Friday, April 27, 2007

Ex-C.I.A. Chief Points The Finger

Sadly as I was reading this article the lyrics to a Tanya Tucker song kept coming to mind.  Mr Tenet, " it's a little too late to do the right thing now."
According to a CNN count, to date there have been 3,604 coalition deaths -- 3,334 Americans, two Australians, 145 Britons, 13 Bulgarians, six Danes, two Dutch, two Estonians, one Fijian, one Hungarian, 32 Italians, one Kazakh, three Latvian, 19 Poles, two Romanians, five Salvadoran, four Slovaks, 11 Spaniards, two Thai and 18 Ukrainians.   The number of Iraqi troops and civilians is unconfirmed but surely in the thousands.   The cost has exceeded 420 trillion and counting.  So much for Mr Bush's "footnote in history".
If this isn't grounds for impeachment, what is? 
P.S. It's ironic that George Tenet will probably make millions in book sales.  Can we rally all of those that protested OJ's "If I Did It"?
Ex-C.I.A. Chief, in Book, Assails Cheney on Iraq - New York Times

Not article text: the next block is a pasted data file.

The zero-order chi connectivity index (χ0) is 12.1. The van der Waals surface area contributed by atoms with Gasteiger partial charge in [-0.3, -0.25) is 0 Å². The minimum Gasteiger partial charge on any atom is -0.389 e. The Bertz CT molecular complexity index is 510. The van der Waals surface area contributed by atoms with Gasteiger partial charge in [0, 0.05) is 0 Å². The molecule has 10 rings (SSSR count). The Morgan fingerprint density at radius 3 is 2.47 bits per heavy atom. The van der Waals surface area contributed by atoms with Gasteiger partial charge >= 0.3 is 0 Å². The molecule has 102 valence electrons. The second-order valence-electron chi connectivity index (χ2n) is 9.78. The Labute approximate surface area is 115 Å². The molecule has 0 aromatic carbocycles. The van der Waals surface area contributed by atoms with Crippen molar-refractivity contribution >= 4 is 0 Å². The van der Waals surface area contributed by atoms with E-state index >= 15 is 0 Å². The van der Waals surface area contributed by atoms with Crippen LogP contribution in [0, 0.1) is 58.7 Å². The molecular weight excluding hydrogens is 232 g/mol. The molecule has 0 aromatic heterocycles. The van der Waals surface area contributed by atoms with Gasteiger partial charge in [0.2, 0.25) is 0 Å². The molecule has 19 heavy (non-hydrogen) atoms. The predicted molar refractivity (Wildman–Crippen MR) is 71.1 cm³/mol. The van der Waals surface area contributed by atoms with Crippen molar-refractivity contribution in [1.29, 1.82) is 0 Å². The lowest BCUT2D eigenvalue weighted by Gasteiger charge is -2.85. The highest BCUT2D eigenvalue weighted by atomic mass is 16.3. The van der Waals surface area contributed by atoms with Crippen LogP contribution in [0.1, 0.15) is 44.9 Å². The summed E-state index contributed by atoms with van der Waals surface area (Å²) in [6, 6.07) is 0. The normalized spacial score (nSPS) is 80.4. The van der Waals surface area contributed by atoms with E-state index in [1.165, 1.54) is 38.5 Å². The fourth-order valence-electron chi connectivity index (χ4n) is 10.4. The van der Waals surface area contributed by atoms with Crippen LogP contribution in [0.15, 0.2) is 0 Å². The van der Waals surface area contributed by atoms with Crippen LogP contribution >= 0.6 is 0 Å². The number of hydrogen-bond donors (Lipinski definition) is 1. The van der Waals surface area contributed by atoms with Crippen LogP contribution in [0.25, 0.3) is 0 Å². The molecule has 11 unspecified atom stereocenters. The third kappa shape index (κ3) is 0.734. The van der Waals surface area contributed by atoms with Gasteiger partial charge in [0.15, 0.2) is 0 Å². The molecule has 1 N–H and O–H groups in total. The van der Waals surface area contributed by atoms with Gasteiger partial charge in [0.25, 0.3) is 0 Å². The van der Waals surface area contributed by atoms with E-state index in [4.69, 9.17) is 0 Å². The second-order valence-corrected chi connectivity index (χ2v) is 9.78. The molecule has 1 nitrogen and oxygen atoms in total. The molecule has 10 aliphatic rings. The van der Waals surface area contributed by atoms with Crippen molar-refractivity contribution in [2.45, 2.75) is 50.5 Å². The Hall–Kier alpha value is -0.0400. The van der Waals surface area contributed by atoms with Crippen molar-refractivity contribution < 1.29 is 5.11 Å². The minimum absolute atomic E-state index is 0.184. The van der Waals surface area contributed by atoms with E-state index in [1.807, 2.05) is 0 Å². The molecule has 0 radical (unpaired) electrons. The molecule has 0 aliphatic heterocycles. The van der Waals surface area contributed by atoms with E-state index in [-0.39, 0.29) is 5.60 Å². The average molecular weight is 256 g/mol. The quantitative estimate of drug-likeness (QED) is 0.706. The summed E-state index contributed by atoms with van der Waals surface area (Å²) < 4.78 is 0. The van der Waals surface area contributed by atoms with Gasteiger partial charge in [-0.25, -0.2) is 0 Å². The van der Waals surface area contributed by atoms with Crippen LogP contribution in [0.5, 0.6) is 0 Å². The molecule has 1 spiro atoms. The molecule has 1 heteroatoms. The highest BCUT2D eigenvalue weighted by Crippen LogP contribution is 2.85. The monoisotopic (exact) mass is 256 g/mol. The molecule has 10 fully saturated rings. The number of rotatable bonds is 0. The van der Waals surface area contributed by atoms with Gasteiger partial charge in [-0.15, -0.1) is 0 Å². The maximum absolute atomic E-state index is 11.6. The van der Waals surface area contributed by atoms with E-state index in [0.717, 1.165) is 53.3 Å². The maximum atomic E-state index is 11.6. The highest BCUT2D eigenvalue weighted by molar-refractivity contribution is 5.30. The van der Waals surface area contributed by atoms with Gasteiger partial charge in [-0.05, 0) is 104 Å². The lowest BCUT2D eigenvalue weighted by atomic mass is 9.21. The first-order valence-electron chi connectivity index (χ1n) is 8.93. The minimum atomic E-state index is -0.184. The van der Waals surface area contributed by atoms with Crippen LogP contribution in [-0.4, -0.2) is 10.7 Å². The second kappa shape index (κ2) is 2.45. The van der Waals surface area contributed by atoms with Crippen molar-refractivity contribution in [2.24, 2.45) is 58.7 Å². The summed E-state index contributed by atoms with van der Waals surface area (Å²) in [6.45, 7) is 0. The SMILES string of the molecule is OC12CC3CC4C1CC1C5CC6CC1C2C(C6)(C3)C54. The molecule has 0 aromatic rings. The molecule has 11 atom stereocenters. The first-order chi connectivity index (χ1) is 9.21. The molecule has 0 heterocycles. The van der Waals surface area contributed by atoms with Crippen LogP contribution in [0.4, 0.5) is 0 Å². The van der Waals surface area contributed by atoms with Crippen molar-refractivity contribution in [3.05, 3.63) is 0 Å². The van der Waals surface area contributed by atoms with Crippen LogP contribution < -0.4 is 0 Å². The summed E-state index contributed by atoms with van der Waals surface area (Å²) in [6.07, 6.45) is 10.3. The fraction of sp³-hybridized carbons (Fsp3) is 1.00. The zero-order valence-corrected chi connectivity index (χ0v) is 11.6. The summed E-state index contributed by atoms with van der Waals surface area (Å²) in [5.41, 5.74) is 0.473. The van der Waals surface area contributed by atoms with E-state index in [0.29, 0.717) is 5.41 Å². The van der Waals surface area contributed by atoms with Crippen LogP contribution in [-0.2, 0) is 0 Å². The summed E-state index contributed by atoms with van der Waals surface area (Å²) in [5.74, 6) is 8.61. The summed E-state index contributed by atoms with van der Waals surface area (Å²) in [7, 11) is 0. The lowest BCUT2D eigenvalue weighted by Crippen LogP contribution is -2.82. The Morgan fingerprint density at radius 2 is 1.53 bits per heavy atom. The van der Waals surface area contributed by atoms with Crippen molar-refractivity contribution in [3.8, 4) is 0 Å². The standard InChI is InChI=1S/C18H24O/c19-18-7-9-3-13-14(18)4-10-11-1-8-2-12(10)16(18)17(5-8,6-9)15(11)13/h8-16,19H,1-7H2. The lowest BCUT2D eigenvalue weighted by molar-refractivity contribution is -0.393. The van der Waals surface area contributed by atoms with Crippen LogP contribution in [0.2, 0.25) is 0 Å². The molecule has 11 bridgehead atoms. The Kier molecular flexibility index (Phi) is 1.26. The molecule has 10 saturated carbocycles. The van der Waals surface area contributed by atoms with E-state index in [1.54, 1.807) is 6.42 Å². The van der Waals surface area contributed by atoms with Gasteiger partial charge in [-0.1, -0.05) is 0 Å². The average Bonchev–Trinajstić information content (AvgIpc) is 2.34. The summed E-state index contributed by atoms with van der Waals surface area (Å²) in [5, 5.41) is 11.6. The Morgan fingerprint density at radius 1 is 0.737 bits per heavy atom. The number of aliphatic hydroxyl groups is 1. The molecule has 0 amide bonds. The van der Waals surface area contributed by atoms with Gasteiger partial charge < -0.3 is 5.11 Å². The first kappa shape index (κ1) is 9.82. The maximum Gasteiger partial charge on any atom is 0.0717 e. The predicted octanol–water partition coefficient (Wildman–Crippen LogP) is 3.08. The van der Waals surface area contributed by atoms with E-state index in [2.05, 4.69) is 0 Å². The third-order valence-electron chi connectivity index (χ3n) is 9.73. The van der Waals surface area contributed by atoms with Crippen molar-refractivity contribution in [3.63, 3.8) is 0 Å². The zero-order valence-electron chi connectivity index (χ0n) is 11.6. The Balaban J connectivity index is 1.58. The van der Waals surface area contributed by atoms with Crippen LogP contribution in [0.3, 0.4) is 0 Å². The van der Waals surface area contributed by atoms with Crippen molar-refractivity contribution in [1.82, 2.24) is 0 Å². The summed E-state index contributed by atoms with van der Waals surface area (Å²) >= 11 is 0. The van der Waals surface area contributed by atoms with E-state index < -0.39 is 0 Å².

Published: April 27, 2007
WASHINGTON, April 26 --- George J. Tenet, the former director of central intelligence, has lashed out against Vice President Dick Cheney and other Bush administration officials in a new book, saying they pushed the country to war in Iraq without ever conducting a "serious debate" about whether Saddam Hussein posed an imminent threat to the United States.

The 549-page book, "At the Center of the Storm," is to be published by HarperCollins on Monday.  By turns accusatory, defensive, and modestly self-critical, it is the first detailed account by a member of the president's inner circle of the Sept. 11, 2001, terrorist attacks, the decision to invade Iraq and the failure to find the unconventional weapons that were a major justification for the war.

"There was never a serious debate that I know of within the administration about the imminence of the Iraqi threat," Mr. Tenet writes in a devastating judgment that is likely to be debated for many years.  Nor, he adds, "was there ever a significant discussion" about the possibility of containing Iraq without an invasion.

Mr. Tenet admits that he made his famous "slam dunk" remark about the evidence that Iraq had weapons of mass destruction. But he argues that the quote was taken out of context and that it had little impact on President Bush's decision to go to war.

He also makes clear his bitter view that the administration made him a scapegoat for the Iraq war.


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